Isaiah 49:9
That you may say to the prisoners, Go forth; to them that are in darkness, Show yourselves. They shall feed in the ways, and their pastures shall be in all high places.
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(9) That thou mayest say to the prisoners . . .—Comp. Isaiah 42:6-7. Here, perhaps, the thought of the deliverance of Israel is more exclusively prominent; but the words have obviously a yet wider and higher application.



Isaiah 49:9

This is part of the prophet’s glowing description of the return of the Captives, under the figure of a flock fed by a strong shepherd. We have often seen, I suppose, a flock of sheep driven along a road, some of them hastily trying to snatch a mouthful from the dusty grass by the wayside. Little can they get there; they have to wait until they reach some green pasture in which they can be folded. This flock shall ‘feed in the ways’; as they go they will find nourishment. That is not all; the top of the mountains is not the place where grass grows. There are bare, savage cliffs, from which every particle of soil has been washed by furious torrents, or the scanty vegetation has been burnt up by the fierce ‘sunbeams like swords.’ There the wild deer and the ravens live, the sheep feed down in the valleys. But ‘their pasture shall be in all high places.’ The literal rendering is even more emphatic: ‘Their pasture shall be in all bare heights,’ where a sudden verdure springs to feed them according to their need. Whilst, then, this prophecy is originally intended simply to suggest the abundant supplies that were to be provided for the band of exiles as they came back from Babylon, there lie in it great and blessed principles which belong to the Christian pilgrimage, and the flock that follows Christ.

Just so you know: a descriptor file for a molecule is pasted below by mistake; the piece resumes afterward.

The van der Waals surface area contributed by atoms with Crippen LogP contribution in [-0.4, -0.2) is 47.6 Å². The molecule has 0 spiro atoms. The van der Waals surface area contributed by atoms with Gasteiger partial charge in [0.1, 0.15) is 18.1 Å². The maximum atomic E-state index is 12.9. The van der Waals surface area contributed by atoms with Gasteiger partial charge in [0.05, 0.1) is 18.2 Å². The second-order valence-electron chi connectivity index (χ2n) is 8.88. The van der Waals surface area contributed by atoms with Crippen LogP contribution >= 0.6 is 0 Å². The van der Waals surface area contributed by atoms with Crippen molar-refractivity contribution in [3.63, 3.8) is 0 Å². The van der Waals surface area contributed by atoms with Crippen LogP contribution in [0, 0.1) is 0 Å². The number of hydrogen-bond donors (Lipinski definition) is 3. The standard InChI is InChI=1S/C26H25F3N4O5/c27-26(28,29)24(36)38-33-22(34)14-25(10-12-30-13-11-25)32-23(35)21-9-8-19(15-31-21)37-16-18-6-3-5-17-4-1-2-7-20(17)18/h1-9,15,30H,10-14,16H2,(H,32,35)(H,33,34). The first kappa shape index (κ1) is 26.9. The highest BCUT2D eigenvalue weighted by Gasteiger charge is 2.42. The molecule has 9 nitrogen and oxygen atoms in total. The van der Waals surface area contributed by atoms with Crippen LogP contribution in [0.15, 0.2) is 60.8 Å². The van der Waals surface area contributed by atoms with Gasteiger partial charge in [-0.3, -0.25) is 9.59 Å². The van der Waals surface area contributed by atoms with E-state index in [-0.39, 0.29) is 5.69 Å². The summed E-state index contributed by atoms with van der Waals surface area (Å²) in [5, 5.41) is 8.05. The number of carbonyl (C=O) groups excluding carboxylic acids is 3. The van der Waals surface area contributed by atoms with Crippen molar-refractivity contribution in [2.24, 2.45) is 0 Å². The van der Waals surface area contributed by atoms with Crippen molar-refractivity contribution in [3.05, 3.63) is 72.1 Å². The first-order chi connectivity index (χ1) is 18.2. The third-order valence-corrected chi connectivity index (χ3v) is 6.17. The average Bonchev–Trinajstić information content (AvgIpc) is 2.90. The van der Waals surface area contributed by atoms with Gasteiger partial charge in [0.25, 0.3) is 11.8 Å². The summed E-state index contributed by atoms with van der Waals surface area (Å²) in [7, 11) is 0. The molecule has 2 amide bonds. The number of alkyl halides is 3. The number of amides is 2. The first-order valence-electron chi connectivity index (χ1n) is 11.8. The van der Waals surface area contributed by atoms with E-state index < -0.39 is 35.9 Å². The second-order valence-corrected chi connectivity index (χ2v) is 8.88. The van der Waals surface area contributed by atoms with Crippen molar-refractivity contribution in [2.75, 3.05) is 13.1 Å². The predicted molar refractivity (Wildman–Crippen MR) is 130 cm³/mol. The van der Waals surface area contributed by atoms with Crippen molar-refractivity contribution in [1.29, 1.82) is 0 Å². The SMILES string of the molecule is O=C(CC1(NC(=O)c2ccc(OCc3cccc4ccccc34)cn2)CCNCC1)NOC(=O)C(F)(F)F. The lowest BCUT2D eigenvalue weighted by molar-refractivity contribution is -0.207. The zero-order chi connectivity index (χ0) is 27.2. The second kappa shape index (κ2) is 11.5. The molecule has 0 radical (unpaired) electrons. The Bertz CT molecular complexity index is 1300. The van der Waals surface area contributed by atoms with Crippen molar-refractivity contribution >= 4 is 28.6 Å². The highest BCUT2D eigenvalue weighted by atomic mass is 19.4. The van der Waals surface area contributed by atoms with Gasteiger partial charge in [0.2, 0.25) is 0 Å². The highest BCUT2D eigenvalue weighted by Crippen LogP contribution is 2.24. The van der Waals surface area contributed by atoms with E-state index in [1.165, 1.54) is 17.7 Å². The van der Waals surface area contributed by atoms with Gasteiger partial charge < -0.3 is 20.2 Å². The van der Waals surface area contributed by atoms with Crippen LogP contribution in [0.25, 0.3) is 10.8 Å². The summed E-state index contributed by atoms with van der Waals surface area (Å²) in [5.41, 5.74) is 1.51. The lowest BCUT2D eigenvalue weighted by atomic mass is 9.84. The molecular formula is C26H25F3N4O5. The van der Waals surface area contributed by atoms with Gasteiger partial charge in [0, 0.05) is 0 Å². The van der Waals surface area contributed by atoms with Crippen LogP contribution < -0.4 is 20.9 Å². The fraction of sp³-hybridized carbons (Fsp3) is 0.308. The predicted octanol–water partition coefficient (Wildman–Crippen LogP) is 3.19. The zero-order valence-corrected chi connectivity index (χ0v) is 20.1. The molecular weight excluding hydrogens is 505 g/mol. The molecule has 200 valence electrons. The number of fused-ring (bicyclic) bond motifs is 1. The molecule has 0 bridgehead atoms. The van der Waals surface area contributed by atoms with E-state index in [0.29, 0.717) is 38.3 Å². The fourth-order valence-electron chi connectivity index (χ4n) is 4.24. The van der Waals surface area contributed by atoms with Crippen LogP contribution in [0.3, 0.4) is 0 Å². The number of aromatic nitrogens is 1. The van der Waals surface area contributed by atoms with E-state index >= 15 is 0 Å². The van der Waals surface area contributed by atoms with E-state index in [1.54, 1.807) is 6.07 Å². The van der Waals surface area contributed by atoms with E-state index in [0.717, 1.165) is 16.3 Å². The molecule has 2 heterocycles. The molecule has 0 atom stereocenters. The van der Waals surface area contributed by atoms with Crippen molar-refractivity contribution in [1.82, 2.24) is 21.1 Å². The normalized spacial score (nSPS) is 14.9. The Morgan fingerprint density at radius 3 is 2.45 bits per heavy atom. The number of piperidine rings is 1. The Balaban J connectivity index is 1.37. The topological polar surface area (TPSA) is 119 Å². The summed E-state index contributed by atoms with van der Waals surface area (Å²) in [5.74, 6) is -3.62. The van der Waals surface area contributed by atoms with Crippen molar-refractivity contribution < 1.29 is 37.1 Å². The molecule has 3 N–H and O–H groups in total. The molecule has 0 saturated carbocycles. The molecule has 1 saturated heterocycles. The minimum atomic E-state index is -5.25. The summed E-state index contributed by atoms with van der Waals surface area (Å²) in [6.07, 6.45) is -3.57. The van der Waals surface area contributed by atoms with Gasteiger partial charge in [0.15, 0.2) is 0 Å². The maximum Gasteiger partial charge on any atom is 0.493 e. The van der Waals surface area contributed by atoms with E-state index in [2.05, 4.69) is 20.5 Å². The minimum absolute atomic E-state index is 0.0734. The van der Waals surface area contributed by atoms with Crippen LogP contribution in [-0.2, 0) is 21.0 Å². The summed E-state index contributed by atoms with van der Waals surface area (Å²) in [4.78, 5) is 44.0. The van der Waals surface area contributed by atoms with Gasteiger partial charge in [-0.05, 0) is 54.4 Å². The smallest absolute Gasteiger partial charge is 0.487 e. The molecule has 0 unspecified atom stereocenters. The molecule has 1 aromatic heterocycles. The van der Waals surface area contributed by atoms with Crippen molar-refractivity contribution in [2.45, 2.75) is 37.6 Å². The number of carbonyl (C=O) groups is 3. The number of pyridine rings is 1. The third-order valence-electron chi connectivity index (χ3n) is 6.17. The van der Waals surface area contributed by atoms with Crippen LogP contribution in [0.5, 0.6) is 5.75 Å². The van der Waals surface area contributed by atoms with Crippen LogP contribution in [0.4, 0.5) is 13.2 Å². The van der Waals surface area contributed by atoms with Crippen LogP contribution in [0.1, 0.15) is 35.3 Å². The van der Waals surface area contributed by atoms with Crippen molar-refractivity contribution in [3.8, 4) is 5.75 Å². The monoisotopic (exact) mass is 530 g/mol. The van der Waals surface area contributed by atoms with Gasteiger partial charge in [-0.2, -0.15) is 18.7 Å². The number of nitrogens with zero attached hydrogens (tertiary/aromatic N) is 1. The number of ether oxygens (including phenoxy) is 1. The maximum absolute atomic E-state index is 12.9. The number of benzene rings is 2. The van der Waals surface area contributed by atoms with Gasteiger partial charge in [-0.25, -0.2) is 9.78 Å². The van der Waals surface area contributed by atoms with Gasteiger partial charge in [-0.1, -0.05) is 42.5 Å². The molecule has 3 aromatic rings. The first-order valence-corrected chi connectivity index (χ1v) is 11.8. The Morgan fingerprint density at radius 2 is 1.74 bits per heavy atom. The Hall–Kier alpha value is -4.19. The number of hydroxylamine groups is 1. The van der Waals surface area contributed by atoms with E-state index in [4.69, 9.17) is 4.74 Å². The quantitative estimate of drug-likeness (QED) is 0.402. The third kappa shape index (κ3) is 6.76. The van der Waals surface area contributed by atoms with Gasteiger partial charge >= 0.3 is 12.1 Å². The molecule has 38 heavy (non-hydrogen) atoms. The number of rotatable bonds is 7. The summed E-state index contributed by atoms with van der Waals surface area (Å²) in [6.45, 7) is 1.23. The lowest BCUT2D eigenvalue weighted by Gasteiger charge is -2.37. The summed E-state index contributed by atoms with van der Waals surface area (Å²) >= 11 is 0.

They who follow Him, says my text, to begin with, shall find in the dusty paths of common life, and in all the smallnesses and distractions of daily duty, nourishment for their spirits. Do you remember what Jesus said? ‘My meat is to do the will of Him that sent Me, and to finish His work.’ We, too, may have the same meat to eat which the world knows not of, and He will give that hidden manna to the combatant as well as ‘to him that overcometh.’ In the measure in which ‘we follow the Lamb whithersoever He goeth,’ in that measure do we find-like the stores of provisions that Arctic explorers come upon, cached for them-food in the wilderness, and nourishment for our highest life in our common work. That is a great promise, and it is a great duty.

It is a promise the fulfilment of which is plainly guaranteed by the very nature of the case. Religion is meant to direct conduct, and the smallest affairs of life are to come under its imperial control, and the only way by which a man can get any good out of his Christianity is by living it. It is when he sets to work on the principles of the Gospel that the Gospel proves itself to be a reality in his blessed experience. It is when he does the smallest duties from the great motives that these great motives are strengthened by exercise, as every motive is. If you wish to weaken the influence of any principle upon you, do not work it out, and it will wither and die. If a man would grasp the fulness of spiritual sustenance which lies in the Gospel of Jesus Christ, let him go to work on the basis of the Gospel, and he ‘shall feed in the ways,’ and common duties will minister strength to him instead of taking strength from him. We can make the smallest daily incidents subserve our growth and our spiritual strength, because, if we thus do them, they will bring to us attestations of the reality of the faith by which we act on them. For convincing a man that a lifebuoy is reliable there is nothing like having had experience of its power to hold his head above the waves when he has been cast into them. Live your Christianity, and it will attest itself. There will come, besides that, the blessed memory of past times in which we trusted in the Lord and were lightened, we obeyed God and found His promises true, we risked all for God and found that we had all more abundantly. It is only an active Christian life that is a nourished and growing Christian life.